Injury Reserve, “By the Time I Get to Phoenix”

The amorphous second album from the rap group focuses on unease-ambient soundscapes that swallow the vocals into the soundtrack.
Injury Reserve, “By the Time I Get to Phoenix”

The amorphous second album from the rap group focuses on unease-ambient soundscapes that swallow the vocals into the soundtrack.

Words: Mike LeSuer

September 15, 2021

Injury Reserve
By the Time I Get to Phoenix

If the past few years felt hopeful in their growing trend of up-and-coming young songwriters shifting their lyrical focus inward from superficial concerns toward an openness with depression, struggles with mental illness, and the unpacking of trauma, now feels like the logical denouement with Twitter timelines becoming clogged with declarations of “The new Kacey is gonna wreck me” every time a new album cycle begins, and screenshots of Phoebe’s album covers on Spotify paired with the quip “don’t text” in their aftermath. 

This isn’t a critique of the listeners who I don’t doubt possess a genuine connection to these songs, nor is it a critique of the music itself—it’s a larger cultural nausea rooted in concerns that we’re becoming addicted to trauma without making an effort to understand it, that we’re losing the ability to be alone without the company of others, that capitalism always seems to be encroaching on our sacred spaces through its integration of catchphrases into our emotional lives. At this point if you told me the verified Lockheed Martin Instagram account had posted a meme about the new Low album I don’t think I’d be surprised.

And yet: “The new Injury Reserve is gonna wreck me,” I thought the moment I received a push notification that the now-duo would soon be releasing a new album titled By the Time I Get to Phoenix, their first since the passing of emcee Stepa J. Groggs last year, although the project was conceived and recorded while the rapper was still alive. I can’t even tell you how many times I cried to Aminé’s “Fetus” when it dropped last fall, which featured the first verse from Groggs since his death—an already lyrically heavy track made all the more devastating by the voice of a recently deceased father rapping about fears of being a disappointment to his kid. Even hearing Groggs’ tired flow on certain corners of the group’s often-playful self-titled debut moved me beyond a strong emotional response nearly to the point of composing ill-conceived memes.

From the first play, though, Phoenix’s lead single “Knees” was different. “Different,” yeah, in that I don’t know a whole lot of rappers west of Dos Monos brave enough to rap over a black midi sample—but it also felt different from any of the various trajectories I’d imagined this project would take. “Superman That” confirmed this wasn’t a glitch in the tracklist, that Phoenix was built head to toe with warped, prog and post-punk samples (Black Country, New Road, in the case of the second single) sputtering off into oblivion with no real direction in mind. This isn’t a clean sample of an already-emotional Thee Silver Mt. Zion composition used to soundtrack monologues about hitting rock bottom on the way to the top. In fact the spectral repetition of the line “Ain’t no saving me or you” on “Superman” makes the keen point that none of Phoenix really feels geared toward the group’s own personal struggles.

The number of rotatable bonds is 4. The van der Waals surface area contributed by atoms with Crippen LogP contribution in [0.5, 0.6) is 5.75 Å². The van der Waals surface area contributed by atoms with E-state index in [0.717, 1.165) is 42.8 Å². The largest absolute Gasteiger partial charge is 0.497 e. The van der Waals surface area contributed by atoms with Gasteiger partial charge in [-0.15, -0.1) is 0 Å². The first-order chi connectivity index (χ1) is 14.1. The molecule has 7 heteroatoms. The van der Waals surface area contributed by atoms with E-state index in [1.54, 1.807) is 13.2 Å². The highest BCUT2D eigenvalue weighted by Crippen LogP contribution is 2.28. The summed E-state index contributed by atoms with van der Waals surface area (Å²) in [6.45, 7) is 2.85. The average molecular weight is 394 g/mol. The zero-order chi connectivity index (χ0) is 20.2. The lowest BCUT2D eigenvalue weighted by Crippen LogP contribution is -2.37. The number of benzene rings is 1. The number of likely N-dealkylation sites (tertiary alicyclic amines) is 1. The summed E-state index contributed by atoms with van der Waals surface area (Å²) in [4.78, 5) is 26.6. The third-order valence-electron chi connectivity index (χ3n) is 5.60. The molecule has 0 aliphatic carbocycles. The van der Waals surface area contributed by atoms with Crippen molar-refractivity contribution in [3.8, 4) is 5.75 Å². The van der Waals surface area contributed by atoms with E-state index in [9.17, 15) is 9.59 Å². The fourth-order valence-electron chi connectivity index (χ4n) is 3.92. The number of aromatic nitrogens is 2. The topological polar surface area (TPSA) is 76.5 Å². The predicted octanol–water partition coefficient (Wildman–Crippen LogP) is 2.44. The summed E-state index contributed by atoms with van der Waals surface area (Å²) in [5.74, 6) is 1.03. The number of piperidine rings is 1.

In spite of the album’s choice of samples (which also include The Fall, King Crimson—but, like, not in a Mike Dean kind of way—and Brian Eno on the album’s open-ended, defeated-but-the-show-must-go-on closer) and its title invoking both Isaac Hayes and Public Enemy, the sonic palette I had in mind while listening more closely resembled the noisy global exhaustion fluently expressed on Nothing’s The Great Dismal last year, while the minimal, buzzing ambient of the ZelooperZ-featuring “SS San Francisco” brought to mind the eerie calm between blackened death metal peaks on a sprawling Hissing track that’s permanently etched into my mind. Regardless of who the lyrics are for or about, these aren’t the crisp verses rapped on Injury Reserve—the focus here instead seems to be on the fever dream–glitch and unease-ambient sounds that swallow the vocals into the soundtrack like a party scene in a Robert Altman movie.

This certainly doesn’t feel like a logical next step for Injury Reserve, nor does it really feel like the next logical step from anything currently in existence. More than an album of mourning it feels like it’s poking fun at the system that’s dragged the trauma concept album from its untouchable status down into the algorithmic, marketing-speak troughs of Amazon’s “Top Picks For You,” as one song title makes explicit. There’s no defined feelings whatsoever to many of the record’s more amorphous stretches—the mid-album succession of tracks with no discernible samples to cling to as much-needed reference points in the midst of paranoid whispers of “5G” makes you feel completely lost. Which seems to be Injury Reserve’s intention.